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Platinum Metals Rev., 1988, 32, (3), 110

Shape Memory Effects in Iron-Platinum Alloys

Their Association with Martensite Transformations

  • By R. Oshima a
  • S. Muto a
  • T. Hamada b
  • a
    Faculty of Engineering Science, Osaka University, Toyonaka, Japan
  • b
    Tanaka Kikinzoku Kogyo K.K., 26 Suzukawa, Isehara Kanagawa, Japan
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The mode of martensite transformation in iron-platinum alloys near the stoichiometric Fe3Pt composition depends on the degree of ordering in the austenite phase, which has a L12 type structure (14). Disordered alloys quenched from high temperatures transform non-thermoelastically from face-centred-cubic (f.c.c.) austenite to body-centred-cubic (b.c.c.) martensite, as do many other ferrous alloys which undergo martensite transformation. With increasing order, however, the transformation becomes thermoelastic, and the alloys begin to show the shape memory effect. That is to say, a plastically deformed martensite crystal returns to the original shape of the parent phase upon heating to a temperature above the Af at which the reverse transformation completes.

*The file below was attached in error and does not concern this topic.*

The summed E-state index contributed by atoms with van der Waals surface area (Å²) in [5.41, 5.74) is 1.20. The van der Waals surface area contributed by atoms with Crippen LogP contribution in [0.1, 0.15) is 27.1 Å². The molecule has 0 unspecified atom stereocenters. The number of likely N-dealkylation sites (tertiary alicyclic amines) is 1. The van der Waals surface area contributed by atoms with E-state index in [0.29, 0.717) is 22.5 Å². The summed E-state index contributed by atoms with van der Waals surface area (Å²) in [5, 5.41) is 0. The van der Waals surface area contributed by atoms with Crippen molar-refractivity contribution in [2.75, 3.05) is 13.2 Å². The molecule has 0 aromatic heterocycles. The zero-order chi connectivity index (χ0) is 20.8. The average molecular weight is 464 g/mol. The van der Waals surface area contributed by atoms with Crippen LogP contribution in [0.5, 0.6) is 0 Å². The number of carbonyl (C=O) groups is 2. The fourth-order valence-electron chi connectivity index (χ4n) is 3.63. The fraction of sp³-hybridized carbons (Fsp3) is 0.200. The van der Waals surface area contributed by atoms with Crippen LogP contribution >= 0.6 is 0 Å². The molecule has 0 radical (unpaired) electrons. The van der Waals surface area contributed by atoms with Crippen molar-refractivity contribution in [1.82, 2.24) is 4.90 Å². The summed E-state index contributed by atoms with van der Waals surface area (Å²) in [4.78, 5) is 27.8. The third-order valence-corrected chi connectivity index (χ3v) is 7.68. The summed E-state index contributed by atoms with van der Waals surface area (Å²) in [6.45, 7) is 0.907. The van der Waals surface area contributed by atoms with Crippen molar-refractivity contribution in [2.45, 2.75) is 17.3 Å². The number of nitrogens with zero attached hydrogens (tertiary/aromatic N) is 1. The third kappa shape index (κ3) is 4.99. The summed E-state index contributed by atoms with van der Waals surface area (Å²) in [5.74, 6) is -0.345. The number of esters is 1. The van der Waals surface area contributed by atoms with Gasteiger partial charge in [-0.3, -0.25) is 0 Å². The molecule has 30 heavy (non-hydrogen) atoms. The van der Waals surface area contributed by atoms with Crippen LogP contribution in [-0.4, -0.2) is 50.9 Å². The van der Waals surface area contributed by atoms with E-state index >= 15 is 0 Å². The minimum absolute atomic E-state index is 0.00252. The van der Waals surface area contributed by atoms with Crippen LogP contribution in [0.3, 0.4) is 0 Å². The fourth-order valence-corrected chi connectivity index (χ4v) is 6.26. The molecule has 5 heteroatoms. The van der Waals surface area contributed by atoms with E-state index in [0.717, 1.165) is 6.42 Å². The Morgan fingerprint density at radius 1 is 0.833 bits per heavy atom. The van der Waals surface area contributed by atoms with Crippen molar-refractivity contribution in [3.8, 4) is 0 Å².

A demonstration of the shape memory effect in a Fe3Pt alloy is shown in Figure 1. A ribbon of an ordered iron-24 atomic per cent platinum alloy was deformed at room temperature into a symbol approximating to the form of the script “Pt”. This was then roughly straightened in a liquid nitrogen bath, as seen in Figure 1b, before being warmed to room temperature. With increasing temperature the symbol gradually reverted to its original shape; the sequence being shown by the series of photographs in Figure 1. Some other characteristics such as transformation temperature, volume change on transformation, the tetragonality of the martensite and the mechanical strength of the austenite are also influenced by the degree of ordering.